(For a once popular fruit, medlar has had its share of pejoratives. “Rotten,” in the above recipe, means bletted. But many fruits, including European pears and avocados, need to be harvested unripe to ripen off the plant. Admittedly, few are brown mush when ready to eat.)
So much for medlar’s bad looks and good flavor. Let’s take a good look at the plant itself.
Those ugly fruits ripen on a very attractive, small tree that never reaches more than about eight feet high or a spread of equal width. It’s a year ‘round beauty, even now, leafless, with its craggy branches and light brown bark. In spring, in contrast to many other fruit trees, the leaves unfold before the blossoms; each

blossom, opening singly and with white petals like a wild rose (a relative), is then framed by a whorled backdrop of forest-green leaves.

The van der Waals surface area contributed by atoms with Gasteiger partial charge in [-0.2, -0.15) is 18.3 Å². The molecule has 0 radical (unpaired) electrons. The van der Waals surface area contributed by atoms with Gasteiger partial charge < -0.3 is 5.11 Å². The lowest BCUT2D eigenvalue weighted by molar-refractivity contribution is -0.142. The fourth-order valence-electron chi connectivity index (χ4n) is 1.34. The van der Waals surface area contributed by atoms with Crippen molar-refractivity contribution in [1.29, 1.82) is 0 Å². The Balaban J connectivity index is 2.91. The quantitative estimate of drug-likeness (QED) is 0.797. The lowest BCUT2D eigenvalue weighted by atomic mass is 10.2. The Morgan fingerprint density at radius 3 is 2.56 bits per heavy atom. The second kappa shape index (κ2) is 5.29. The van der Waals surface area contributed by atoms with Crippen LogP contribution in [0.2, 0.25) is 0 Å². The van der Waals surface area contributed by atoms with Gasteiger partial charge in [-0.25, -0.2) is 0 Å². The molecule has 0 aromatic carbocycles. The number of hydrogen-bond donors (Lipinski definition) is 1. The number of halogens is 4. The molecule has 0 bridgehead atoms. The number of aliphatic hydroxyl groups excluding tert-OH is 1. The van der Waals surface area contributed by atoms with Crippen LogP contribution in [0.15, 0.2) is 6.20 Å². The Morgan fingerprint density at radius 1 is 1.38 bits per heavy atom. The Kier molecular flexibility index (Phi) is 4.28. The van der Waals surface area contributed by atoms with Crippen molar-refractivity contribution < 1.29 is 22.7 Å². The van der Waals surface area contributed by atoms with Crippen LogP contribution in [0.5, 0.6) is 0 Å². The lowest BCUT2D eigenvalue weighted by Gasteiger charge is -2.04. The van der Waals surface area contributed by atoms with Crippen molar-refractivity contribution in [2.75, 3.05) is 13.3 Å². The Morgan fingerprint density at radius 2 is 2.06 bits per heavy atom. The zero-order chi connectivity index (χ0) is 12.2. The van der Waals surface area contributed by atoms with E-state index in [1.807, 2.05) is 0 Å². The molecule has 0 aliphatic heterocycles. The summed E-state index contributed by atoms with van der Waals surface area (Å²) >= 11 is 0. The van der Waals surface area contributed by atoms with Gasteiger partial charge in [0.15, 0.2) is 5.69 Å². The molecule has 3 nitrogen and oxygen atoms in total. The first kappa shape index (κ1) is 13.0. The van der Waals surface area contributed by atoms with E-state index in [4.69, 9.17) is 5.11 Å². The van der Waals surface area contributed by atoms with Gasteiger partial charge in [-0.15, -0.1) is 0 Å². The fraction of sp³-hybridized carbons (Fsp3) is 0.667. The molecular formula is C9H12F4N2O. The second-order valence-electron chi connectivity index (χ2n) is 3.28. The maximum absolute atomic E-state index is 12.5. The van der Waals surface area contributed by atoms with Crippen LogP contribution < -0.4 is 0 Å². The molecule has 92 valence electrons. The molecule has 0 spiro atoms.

The tree is also self-pollinating, so does not need a companion to set fruit. Small size, beauty, and ability to perform solo make a medlar tree perfect for a small yard. One tree, then, doubles as your ornamental plant and your fruit tree.
Pests can be a big bugaboo when growing tree fruits. The best way to deal with pests is to avoid them, and the best way to avoid them is to grow kinds or varieties of fruits naturally resistant to pests. That’s one reason I suggest against growing apples pretty much anywhere east of the Rocky Mountains. (Two of apples most significant pests, plum curculio and apple maggot, are absent from many areas of the West.) Nectarines, peaches, apricots, and plums similarly suffer from serious insect and disease problems, again, especially east of the Rocky Mountains.
You may wonder, then: What’s left to grow? Pears, for one. Also, a slew of other tree fruits that are not well-known, fruits such as medlar, pawpaw, persimmon, cornelian cherry, raisin tree, mulberry, and Asian

Bletting medlars